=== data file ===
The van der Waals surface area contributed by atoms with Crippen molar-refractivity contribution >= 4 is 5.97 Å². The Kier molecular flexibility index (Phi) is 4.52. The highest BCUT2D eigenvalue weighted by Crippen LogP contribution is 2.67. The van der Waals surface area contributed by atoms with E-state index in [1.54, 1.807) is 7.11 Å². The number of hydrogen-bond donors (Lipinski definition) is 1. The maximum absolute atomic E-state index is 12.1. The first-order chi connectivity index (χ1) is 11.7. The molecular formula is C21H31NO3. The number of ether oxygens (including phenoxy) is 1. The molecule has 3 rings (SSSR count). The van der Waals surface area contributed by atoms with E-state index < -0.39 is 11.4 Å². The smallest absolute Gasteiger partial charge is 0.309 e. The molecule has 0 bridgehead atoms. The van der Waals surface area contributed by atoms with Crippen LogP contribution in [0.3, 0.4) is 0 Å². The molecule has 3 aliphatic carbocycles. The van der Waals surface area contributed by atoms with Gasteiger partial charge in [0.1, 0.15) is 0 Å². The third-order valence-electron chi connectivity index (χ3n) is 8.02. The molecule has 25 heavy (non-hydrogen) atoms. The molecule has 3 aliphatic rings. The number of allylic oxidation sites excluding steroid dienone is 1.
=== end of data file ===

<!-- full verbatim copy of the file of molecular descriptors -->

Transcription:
The van der Waals surface area contributed by atoms with Crippen molar-refractivity contribution >= 4 is 5.97 Å². The Kier molecular flexibility index (Phi) is 4.52. The highest BCUT2D eigenvalue weighted by Crippen LogP contribution is 2.67. The van der Waals surface area contributed by atoms with E-state index in [1.54, 1.807) is 7.11 Å². The number of hydrogen-bond donors (Lipinski definition) is 1. The maximum absolute atomic E-state index is 12.1. The first-order chi connectivity index (χ1) is 11.7. The molecular formula is C21H31NO3. The number of ether oxygens (including phenoxy) is 1. The molecule has 3 rings (SSSR count). The van der Waals surface area contributed by atoms with E-state index < -0.39 is 11.4 Å². The smallest absolute Gasteiger partial charge is 0.309 e. The molecule has 0 bridgehead atoms. The van der Waals surface area contributed by atoms with Crippen LogP contribution in [0.3, 0.4) is 0 Å². The molecule has 3 aliphatic carbocycles. The van der Waals surface area contributed by atoms with Gasteiger partial charge in [0.1, 0.15) is 0 Å². The third-order valence-electron chi connectivity index (χ3n) is 8.02. The molecule has 25 heavy (non-hydrogen) atoms. The molecule has 3 aliphatic rings. The number of allylic oxidation sites excluding steroid dienone is 1.